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Carpal Tunnel Syndrome - the Symptoms, the Treatments and the effects of Surgery

Jun 19, 2014

Carpal Tunnel Syndrome - the Symptoms, the Treatments and the effects of Surgery

Carpal Tunnel Syndrome (CTS) affects about three in every 100 men and five in every 100 women, at some time in their lifetime. One in four people with CTS also has a close relative who suffers or has suffered from the condition.


CTS can be a debilitating condition but will in some cases regress without treatment. For some, simple self-care measures will reduce symptoms while others need to wear wrist splints or take corticosteroid injections. For more severe cases, surgery is recommended to reduce the pressure on the median nerve.


CTS is a relatively common complaint caused by the compression of the nerve that controls sensation and movement in some of the fingers  -- classically the thumb, index, middle and part of the ring fingers (median nerve). Patients suffering from CTS will experience pins and needles as early signs of th


e condition followed by pain in the fingers; usually the index and middle fingers and this may travel up the forear

m and even to the shoulder. Numbness, skin dryness and weakness of some muscles in the fingers and or the thumb can occur in severe cases. Symptoms can also be nocturnal (at night) disturbing their sleep.


Although the causes of CTS are not clear, it is thought that it is a result of minor changes in the te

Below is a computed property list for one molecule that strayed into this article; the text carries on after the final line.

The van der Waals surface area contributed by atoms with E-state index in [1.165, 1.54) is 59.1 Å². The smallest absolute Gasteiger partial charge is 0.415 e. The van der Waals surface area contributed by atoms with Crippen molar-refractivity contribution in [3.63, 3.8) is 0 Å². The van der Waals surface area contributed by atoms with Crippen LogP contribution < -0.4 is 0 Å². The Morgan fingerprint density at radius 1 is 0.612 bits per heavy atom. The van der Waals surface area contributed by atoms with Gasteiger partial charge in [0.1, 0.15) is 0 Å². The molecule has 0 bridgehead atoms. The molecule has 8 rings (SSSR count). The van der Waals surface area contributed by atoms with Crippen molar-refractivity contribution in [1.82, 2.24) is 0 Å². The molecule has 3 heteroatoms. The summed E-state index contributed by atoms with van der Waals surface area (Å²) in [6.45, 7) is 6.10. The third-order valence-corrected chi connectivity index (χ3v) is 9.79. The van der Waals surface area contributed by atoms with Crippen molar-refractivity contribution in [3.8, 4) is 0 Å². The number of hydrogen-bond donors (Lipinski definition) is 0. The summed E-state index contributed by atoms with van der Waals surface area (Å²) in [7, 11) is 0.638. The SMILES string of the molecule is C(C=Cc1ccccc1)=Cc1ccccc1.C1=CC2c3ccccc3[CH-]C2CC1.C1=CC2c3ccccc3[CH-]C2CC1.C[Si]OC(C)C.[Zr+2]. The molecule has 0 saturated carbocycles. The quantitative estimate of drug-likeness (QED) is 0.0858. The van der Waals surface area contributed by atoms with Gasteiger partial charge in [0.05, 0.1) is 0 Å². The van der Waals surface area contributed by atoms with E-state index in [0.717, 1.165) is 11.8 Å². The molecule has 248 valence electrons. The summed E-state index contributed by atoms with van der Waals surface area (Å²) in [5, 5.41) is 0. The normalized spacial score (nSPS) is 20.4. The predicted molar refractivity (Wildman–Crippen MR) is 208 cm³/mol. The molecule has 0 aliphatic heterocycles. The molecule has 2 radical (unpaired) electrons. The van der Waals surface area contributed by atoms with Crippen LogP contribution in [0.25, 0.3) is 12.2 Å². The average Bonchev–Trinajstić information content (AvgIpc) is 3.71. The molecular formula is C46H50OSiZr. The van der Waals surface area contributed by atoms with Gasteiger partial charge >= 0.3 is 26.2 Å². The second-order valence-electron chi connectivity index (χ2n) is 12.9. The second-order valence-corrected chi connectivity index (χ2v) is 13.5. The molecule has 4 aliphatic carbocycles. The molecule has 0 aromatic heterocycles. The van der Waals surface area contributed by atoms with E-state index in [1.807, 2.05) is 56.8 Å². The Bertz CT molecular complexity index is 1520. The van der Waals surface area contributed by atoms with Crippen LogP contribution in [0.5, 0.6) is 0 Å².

ndons or other structures going through the carpal tunnel. Age appears to be a significant factor, as well as bone or arthritic conditions of the wrist, such as rheumatoid arthritis or osteoarthritis; even a previous wrist fracture may be implicated.

A family history of CTS in pregnancy, strenuous, or repetitive work with the hand and other health conditions such as obesity, thyroid disease and diabetes are also commonly reported associated factors.


Surgery for CTS is usually only recommended when other treatments have not been effective, or if it is very severe on presentation. The surgery is undertaken on an outpatient basis, and patients should experience instant relief, through decompression or release of the carpal tunnel. Although some recovery period is required, depending on which hand is operated on and the job a patient does, most people return to work within a few weeks of surgery.


In a survey of some 6,000 NHS carpal tunnel operations, 50% thought that the surgery had been completely successful, and a further 25% felt their symptoms were greatly improved.


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Category: Medical Treatment